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When Do Americans Develop a Sweet Tooth?

A study suggests that children under two years old have a sweet tooth. Their diets have a surprising amount of added sugar.
When Do Americans Develop a Sweet Tooth?
Cute little girl with big colorful lollipop. Child eating sweet candy bar. Sweets for young kids. Summer outdoor fun. Preschooler kid with sugar lolly. Children having snack in a park after preschool.

How early do Americans develop their sweet tooth and a taste for added sugar? A new study found that 99 percent of toddlers less than two years old consumed more than seven teaspoons of added sugar a day. Sixty percent of these youngsters started consuming sweetened foods before their first birthday. These findings were presented at the Society for Nutrition annual meeting, Nutrition 2018, Boston, June 10, 2018.

What’s Wrong With a Sweet Tooth?

Pediatricians worry about kids getting excess sugar because it can contribute to asthma and set them up for heart disease later. Youngsters who consume a lot of sugar may also develop tooth decay and weight problems. The data covered more than 800 babies and toddlers participating with their parents in the 2011-2014 National Health and Nutrition Examination Survey. The parents recorded everything the children ate or drank during a 24-hour period.

How Much Sugar Are Kids Eating?

About 60 percent of babies under one year old got almost one teaspoon of added sugar. But by the time they were a year to a year and a half old, 98 percent of the kids were getting foods with extra sugar, an average of just over five teaspoons daily. The scientists suggest that parents may want to reduce the amount of sugar their babies are eating.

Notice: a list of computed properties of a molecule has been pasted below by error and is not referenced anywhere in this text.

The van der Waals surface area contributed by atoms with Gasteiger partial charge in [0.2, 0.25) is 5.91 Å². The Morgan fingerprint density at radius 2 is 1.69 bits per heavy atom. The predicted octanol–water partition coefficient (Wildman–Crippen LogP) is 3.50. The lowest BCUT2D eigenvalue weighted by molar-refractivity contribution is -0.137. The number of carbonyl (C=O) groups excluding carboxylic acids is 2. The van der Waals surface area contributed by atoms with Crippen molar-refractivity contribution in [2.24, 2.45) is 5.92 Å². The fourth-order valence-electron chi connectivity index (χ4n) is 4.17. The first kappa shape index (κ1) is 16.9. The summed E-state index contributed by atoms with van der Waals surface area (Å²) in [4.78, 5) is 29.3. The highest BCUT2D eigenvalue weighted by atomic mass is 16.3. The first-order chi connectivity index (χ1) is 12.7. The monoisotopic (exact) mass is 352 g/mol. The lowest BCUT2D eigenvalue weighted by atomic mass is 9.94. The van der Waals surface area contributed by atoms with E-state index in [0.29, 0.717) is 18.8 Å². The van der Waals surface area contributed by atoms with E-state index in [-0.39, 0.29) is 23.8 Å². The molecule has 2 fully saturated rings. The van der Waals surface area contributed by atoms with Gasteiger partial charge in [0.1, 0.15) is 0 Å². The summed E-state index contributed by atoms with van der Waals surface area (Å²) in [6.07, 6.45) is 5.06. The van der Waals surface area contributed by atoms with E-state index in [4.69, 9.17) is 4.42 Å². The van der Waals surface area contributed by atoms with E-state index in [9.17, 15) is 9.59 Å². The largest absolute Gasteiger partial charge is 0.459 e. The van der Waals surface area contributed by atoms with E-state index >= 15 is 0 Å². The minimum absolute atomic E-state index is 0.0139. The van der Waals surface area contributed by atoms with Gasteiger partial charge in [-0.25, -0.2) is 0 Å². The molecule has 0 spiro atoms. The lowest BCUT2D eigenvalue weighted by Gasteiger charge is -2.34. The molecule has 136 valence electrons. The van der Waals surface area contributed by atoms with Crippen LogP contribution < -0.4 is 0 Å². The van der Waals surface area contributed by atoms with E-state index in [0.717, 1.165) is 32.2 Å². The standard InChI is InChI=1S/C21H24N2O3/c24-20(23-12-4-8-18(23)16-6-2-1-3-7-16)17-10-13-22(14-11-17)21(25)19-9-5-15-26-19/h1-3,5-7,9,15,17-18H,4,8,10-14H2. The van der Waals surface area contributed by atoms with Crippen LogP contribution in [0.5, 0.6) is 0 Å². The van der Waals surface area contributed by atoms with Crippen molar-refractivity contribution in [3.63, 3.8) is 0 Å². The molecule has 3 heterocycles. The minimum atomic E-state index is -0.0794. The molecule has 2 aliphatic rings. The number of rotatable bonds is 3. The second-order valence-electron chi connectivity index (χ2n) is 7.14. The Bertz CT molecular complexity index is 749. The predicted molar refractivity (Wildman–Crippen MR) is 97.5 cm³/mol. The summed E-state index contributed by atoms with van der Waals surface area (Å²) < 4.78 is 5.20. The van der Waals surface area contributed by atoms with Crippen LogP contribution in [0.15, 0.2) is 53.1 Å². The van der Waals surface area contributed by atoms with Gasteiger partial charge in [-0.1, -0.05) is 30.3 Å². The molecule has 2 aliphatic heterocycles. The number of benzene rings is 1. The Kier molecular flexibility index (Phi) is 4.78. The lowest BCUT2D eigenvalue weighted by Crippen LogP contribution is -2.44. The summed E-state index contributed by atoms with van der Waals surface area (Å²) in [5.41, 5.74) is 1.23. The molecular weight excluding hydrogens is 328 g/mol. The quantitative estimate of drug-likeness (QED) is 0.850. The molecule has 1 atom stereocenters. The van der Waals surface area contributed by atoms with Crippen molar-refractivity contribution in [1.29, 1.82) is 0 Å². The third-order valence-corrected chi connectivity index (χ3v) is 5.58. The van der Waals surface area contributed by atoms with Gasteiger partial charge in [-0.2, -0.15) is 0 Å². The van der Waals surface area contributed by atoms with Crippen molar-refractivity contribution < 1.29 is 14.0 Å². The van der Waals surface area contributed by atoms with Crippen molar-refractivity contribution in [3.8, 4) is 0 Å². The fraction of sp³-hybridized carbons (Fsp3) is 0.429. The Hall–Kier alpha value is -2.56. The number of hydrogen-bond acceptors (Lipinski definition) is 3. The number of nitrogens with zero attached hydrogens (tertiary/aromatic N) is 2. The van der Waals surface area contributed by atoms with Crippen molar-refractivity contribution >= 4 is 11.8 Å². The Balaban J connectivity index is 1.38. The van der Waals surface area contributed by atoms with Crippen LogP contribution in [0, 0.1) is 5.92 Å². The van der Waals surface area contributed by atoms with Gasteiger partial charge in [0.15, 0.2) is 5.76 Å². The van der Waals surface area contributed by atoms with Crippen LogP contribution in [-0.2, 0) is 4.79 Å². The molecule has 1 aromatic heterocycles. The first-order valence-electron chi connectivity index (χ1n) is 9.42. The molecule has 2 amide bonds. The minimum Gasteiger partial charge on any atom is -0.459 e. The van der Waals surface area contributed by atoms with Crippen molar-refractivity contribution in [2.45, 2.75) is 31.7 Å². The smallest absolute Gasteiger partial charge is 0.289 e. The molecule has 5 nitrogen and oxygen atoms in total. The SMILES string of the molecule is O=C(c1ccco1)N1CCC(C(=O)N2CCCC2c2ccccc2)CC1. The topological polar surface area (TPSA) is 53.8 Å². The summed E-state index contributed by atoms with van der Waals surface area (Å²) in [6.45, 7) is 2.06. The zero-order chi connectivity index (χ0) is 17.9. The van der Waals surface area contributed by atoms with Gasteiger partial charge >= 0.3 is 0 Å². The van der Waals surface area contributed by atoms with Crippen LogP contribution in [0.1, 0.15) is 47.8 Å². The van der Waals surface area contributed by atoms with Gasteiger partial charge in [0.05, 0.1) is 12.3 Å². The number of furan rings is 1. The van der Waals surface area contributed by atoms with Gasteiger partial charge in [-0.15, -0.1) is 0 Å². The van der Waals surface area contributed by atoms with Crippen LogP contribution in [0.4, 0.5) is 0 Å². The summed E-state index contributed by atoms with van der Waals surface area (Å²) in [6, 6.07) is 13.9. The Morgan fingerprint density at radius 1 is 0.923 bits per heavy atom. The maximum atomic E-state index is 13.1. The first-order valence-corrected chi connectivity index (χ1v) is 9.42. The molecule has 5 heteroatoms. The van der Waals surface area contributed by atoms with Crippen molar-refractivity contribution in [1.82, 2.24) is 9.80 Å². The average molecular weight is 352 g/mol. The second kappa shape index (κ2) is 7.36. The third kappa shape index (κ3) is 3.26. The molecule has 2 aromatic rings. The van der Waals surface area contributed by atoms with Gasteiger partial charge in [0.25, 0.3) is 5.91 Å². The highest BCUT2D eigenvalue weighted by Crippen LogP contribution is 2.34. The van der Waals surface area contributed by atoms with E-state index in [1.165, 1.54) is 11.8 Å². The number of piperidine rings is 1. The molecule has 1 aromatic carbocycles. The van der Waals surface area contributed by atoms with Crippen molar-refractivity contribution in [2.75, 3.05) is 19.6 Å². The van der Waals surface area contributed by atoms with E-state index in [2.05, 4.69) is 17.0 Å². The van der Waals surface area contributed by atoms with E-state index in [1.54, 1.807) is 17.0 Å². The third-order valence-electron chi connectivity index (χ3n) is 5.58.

Although humans generally like sweet tastes, such as are found in fruit, babies around the world learn to eat what they are fed. Perhaps American kids would fare better with less of a sweet tooth.

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About the Author
Terry Graedon, PhD, is a medical anthropologist and co-host of The People’s Pharmacy radio show, co-author of The People’s Pharmacy syndicated newspaper columns and numerous books, and co-founder of The People’s Pharmacy website. Terry taught in the Duke University School of Nursing and was an adjunct assistant professor in the Department of Anthropology. She is a Fellow of the Society of Applied Anthropology. Terry is one of the country's leading authorities on the science behind folk remedies. .
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